• PorshaJo
    2018-11-26 11:52

    Rating a 4.5Elena Greco and Lila Cerullo are friends, and through these books, you get the details of their lives and their friendship. You do not get a glimpse of their lives, you hear the minutiae of their daily lives. And you know what...it's utterly fascinating. This is a book to be savored slowly. There really is so much going on and there are so many people from the neighborhood that move in and out of the story. The story packs in so much - love, betrayal, friendship, marriage, adultery, internal conflict, abuse, suicide, and so much more.Book two in this amazing series picks up right where book one ends, with the marriage of Lila to Stefano. And it moves right into their wedding night, onto the honeymoon, and into their daily lives. The girls go away to the beach for the summer for Lila to swim so she can get and stay pregnant. Doctors orders. I'll not discuss anymore of what happens and spoil this story for anyone.I highly suggest these books to anyone to read. They are so detailed, fascinating, and just beautiful. I listened to this one via audio and the narrator is wonderful. Normally, I loose interest in a series of books. But not with this one. I just got the print of book three (my library doesn't have audio of book three, darn). There are a lot of people in the books, and some have nicknames, or various nicknames. So at times, it can be hard to remember who is who. In the print books, there is a sort of family tree of the neighborhood which explains everyone and how they might be connected. I did not want to read the books back to back and as there are only four books, I want them to last. But I don't wait to wait for the next, now that I *know* who is who. I see myself reading these books again and again.I went to my library yesterday and picked up book three in the series. The librarian had no idea about the book or the series. I was shocked. I told her all about them....so she could suggest this wonderful series to many others to enjoy.

  • Perry
    2018-11-11 04:55

    Phenomenal Favola--Due Amici"Whenever this world is cruel to meI got you to help me forgiveOoh you make me live now honeyOoh you make me live."You're My Best Friend, Queen, 1975This is the second of a tetralogy called the "Neopolitan Novels," by Italian novelist Elena Ferrante (pseudonym), who says she considers the four volumes to constitute one novel. The books are so popular in Italy that the periodical publications have regularly engaged in a game of speculation on the author's true identity.The books center on the lives and friendship of two girls from Naples, Italy, Elena Greco (called sometimes "Lenù") and Raffaella ("Lila") Cerullo. Both are intelligent and precocious young students in the first book called My Brilliant Friend, which takes them up to 16 years old. This one, The Story of a New Name carries them to their mid-20s. Elena is the narrator, but it's truly about both of them, and all that relationship entails through the years, including intellectual and sexual competition and envy, and support for each other as they attempt to rise above their poor, vulgar and sometimes violent neighborhood on the Naples outskirts. In some ways, Ms. Ferrante's writing reminds me of that by the Norwegian Karl Ove Knaussgard in his six-volume My Struggle, so conversational and existential without being overly gloomy. I can't pin down exactly why but I find these books absolutely absorbing and fascinating. I want to keep reading... and reading.... It's like a dip into the soul of the authors, their daily lives, and the intriguing neighborhood interrelationships, friendships, as the authors call you forth, in examining their own lives, to examine yours, your childhood, childhood friends, being an adult, growing older, how sad things turn out for many who could not escape their surroundings, your recollections of certain things but haziness on others, the meaning of art and lit in life and to a full life, the meaning of your upbringing in your life, the ways you are like and differ from your parents when you become a parent, the place you grew up, how it felt to be isolated, in love with someone, to lose them to another, in lust, puppy love, your first sexual encounter, how you felt upon seeing someone again or for the first time in years and years. The Neopolitan novels are full of good and evil and eccentric characters. I found the first novel a little tedious at times because it mostly involved elementary age kids. Unlike the Karl Ove novels, it is necessary to read these in order. For this second one, I was all in, finding it simply jaw-dropping at times. I'm already halfway through the 3d now, I've enjoyed them so much.Highly recommended.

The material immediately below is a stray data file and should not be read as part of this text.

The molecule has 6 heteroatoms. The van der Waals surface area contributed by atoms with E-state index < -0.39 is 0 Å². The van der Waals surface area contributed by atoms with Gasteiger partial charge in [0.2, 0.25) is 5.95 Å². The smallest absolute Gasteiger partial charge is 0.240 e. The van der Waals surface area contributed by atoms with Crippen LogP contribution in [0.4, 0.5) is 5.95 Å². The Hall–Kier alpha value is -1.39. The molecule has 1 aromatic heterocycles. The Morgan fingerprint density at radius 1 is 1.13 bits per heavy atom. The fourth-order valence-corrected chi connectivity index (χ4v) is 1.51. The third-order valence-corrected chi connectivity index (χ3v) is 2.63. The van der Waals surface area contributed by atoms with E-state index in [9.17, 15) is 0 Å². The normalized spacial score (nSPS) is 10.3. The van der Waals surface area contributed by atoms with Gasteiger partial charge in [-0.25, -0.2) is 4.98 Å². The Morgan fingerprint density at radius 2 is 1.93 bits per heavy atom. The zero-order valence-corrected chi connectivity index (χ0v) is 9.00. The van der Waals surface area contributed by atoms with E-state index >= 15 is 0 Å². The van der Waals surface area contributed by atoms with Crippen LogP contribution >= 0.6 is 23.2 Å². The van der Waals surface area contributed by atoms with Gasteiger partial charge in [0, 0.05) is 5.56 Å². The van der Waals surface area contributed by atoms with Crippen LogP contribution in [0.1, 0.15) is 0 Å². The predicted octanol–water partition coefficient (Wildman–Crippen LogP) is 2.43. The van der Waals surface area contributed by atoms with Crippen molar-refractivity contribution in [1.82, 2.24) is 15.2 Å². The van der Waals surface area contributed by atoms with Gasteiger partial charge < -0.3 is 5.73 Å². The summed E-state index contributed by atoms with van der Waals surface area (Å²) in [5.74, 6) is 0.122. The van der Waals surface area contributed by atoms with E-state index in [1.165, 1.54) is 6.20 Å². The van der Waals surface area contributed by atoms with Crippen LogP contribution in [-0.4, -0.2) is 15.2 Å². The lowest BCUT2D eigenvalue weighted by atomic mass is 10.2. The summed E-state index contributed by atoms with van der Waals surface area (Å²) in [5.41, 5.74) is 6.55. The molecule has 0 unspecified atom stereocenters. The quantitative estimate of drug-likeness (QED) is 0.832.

• Melanie
    2018-12-05 09:17